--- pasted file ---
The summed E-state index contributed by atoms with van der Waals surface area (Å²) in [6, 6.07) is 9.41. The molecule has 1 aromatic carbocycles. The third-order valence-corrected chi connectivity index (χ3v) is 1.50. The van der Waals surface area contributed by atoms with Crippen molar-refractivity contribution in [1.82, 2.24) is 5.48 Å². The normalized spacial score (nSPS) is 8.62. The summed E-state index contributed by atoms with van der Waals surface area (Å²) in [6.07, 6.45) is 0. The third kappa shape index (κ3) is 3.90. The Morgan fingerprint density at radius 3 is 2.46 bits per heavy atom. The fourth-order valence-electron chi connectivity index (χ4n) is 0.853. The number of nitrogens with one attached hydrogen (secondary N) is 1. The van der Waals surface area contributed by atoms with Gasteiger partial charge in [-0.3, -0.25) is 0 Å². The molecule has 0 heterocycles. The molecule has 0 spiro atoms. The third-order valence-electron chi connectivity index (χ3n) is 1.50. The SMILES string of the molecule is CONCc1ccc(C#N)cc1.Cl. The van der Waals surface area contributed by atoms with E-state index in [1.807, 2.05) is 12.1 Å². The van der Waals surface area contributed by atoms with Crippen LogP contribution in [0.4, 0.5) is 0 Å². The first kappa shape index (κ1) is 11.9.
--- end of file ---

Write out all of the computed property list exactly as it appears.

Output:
The summed E-state index contributed by atoms with van der Waals surface area (Å²) in [6, 6.07) is 9.41. The molecule has 1 aromatic carbocycles. The third-order valence-corrected chi connectivity index (χ3v) is 1.50. The van der Waals surface area contributed by atoms with Crippen molar-refractivity contribution in [1.82, 2.24) is 5.48 Å². The normalized spacial score (nSPS) is 8.62. The summed E-state index contributed by atoms with van der Waals surface area (Å²) in [6.07, 6.45) is 0. The third kappa shape index (κ3) is 3.90. The Morgan fingerprint density at radius 3 is 2.46 bits per heavy atom. The fourth-order valence-electron chi connectivity index (χ4n) is 0.853. The number of nitrogens with one attached hydrogen (secondary N) is 1. The van der Waals surface area contributed by atoms with Gasteiger partial charge in [-0.3, -0.25) is 0 Å². The molecule has 0 heterocycles. The molecule has 0 spiro atoms. The third-order valence-electron chi connectivity index (χ3n) is 1.50. The SMILES string of the molecule is CONCc1ccc(C#N)cc1.Cl. The van der Waals surface area contributed by atoms with E-state index in [1.807, 2.05) is 12.1 Å². The van der Waals surface area contributed by atoms with Crippen LogP contribution in [0.4, 0.5) is 0 Å². The first kappa shape index (κ1) is 11.9.